Providing information to better guide traffic management and transportation investment: A GPS-based system could provide valuable information to improve traffic planning and better guide future investment decisions. This could signal planners as to where more capacity—that people are willing to pay for—is needed. Travelers could also voluntarily opt to have their onboard systems transmit detailed travel data (stripped of personally identifiable information) to traffic planners and managers, in part to improve local traffic management operations.
Reducing road damage from heavy trucks: Another benefit of deploying a GPS-based RUC system would be the ability to better align the costs heavy trucks impose on the transportation system with the prices they pay. A truck RUC system could be designed such that trucks over a certain size and weight would be required to have an onboard unit installed (in new trucks the OBU would be mandatory) that would identify where the truck is, the time of day and day of week, and the charge for the segment of roadway the truck is traveling on. In addition, trucks would be required to have axle weight sensors installed to measure their weight per axle. Trucks would pay based on a number of different factors: the truck axle weight (heavier trucks would pay more); emissions per mile (“dirtier” trucks would pay more); types of roads (trucks would pay more to travel on roads not designed for heavy trucks); and total miles driven. They could also be charged according to the amount of congestion, with higher prices for driving on roads that are normally congested (e.g., metropolitan freeways or city centers during rush hours). The system could be set up to collect and remit both state and federal taxes. The benefits would ultimately be a decrease in pavement damage, reduced air emissions, and less road congestion.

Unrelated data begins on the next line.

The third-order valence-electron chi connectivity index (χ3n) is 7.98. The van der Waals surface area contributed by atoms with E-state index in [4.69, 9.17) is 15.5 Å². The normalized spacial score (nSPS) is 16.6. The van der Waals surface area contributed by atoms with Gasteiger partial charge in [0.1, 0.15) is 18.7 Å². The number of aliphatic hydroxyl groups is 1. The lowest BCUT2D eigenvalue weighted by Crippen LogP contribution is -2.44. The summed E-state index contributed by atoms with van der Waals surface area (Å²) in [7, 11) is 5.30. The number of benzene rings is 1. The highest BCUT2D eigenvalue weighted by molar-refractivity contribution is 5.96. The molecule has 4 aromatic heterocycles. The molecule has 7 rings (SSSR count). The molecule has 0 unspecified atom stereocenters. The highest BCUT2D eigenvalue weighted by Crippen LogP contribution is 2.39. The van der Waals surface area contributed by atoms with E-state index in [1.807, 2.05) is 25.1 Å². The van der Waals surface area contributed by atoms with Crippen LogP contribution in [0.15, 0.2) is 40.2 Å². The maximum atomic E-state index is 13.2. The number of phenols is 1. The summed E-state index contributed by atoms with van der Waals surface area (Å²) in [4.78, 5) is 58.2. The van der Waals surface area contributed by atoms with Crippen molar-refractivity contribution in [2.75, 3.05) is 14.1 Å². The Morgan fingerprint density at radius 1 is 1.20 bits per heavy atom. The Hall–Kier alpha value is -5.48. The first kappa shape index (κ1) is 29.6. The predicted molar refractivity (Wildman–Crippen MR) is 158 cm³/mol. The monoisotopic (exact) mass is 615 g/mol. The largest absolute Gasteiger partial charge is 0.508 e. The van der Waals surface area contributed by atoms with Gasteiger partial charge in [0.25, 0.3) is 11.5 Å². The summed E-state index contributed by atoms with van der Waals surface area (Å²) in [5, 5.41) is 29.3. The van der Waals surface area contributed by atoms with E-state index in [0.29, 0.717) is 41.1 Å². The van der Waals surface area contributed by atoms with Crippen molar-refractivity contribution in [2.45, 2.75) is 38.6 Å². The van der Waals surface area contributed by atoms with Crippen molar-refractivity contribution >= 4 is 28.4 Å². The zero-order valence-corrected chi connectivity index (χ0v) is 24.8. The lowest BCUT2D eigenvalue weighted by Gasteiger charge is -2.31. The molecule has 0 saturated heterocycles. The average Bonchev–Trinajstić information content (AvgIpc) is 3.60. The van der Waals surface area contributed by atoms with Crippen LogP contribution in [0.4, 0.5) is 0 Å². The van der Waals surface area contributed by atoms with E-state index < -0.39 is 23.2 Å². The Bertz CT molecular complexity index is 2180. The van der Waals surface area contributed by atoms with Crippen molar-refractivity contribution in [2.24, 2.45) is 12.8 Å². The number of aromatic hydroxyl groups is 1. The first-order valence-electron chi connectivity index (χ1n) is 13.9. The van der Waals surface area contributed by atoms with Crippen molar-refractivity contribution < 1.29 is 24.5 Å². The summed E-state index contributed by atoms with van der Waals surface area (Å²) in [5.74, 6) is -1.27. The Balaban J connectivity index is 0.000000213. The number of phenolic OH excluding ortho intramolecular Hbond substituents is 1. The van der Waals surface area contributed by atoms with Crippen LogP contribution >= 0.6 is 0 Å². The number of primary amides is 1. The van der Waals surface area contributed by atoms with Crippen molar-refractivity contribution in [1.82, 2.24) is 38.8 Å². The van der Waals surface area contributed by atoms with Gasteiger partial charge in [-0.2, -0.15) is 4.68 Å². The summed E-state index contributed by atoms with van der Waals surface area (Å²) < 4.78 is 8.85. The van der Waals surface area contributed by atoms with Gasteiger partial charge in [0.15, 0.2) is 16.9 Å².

Improving air quality: Motor fuel taxes generally provide a weak proxy for capturing the costs of environmental damage. As an indirect user fee, fuel taxes do bear some relationship to air emissions. While vehicles with poor fuel efficiency pay more in fuel costs and fuel taxes, the added costs from pollution normally exceed the added revenue from higher fuel consumption. Moreover, emissions are not directly related to fuel consumption. Vehicles with higher emissions per gallon of fuel consumption pay less than they should relative to other cleaner vehicles.
Enabling private investment in expanding road capacity: Private companies can often build, maintain, and operate highways more effectively and efficiently than government agencies. There are a handful of private toll roads operating in the United States, including the Dulles Greenway (VA), Tuscaloosa Bypass (AL), Detroit International Bridge (MI), Northwest Parkway (CO), and the Orchard Pond Parkway (FL). But the biggest challenge facing the expansion of private roads is their having to “compete against free.” In other words, drivers pay a gas tax to drive on the toll road, but drivers on public roads only pay a gas tax. Implementing a nationwide RUC system would create a more-level playing field on which all drivers would pay to use all roads, but not have to pay a gas tax—thereby enabling more private providers to offer road services where market forces make sense.